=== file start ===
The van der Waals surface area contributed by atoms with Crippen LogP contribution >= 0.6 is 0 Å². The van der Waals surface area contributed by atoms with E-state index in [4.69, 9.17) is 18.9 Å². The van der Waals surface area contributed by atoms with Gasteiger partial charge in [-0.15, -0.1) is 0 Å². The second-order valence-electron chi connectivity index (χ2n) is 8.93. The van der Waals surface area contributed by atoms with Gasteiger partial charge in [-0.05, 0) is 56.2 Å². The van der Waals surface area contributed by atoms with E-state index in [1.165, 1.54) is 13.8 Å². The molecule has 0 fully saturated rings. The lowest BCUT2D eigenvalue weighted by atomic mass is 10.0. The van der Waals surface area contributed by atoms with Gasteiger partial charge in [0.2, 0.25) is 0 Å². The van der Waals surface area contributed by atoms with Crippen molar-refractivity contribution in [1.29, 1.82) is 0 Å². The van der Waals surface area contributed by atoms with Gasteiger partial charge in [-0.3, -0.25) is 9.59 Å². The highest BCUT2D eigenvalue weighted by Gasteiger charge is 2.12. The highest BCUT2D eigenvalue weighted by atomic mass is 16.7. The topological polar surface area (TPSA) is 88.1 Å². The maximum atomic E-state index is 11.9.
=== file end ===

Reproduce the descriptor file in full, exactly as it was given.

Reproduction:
The van der Waals surface area contributed by atoms with Crippen LogP contribution >= 0.6 is 0 Å². The van der Waals surface area contributed by atoms with E-state index in [4.69, 9.17) is 18.9 Å². The van der Waals surface area contributed by atoms with Gasteiger partial charge in [-0.15, -0.1) is 0 Å². The second-order valence-electron chi connectivity index (χ2n) is 8.93. The van der Waals surface area contributed by atoms with Gasteiger partial charge in [-0.05, 0) is 56.2 Å². The van der Waals surface area contributed by atoms with E-state index in [1.165, 1.54) is 13.8 Å². The molecule has 0 fully saturated rings. The lowest BCUT2D eigenvalue weighted by atomic mass is 10.0. The van der Waals surface area contributed by atoms with Gasteiger partial charge in [0.2, 0.25) is 0 Å². The van der Waals surface area contributed by atoms with Crippen molar-refractivity contribution in [1.29, 1.82) is 0 Å². The van der Waals surface area contributed by atoms with Gasteiger partial charge in [-0.3, -0.25) is 9.59 Å². The highest BCUT2D eigenvalue weighted by Gasteiger charge is 2.12. The highest BCUT2D eigenvalue weighted by atomic mass is 16.7. The topological polar surface area (TPSA) is 88.1 Å². The maximum atomic E-state index is 11.9.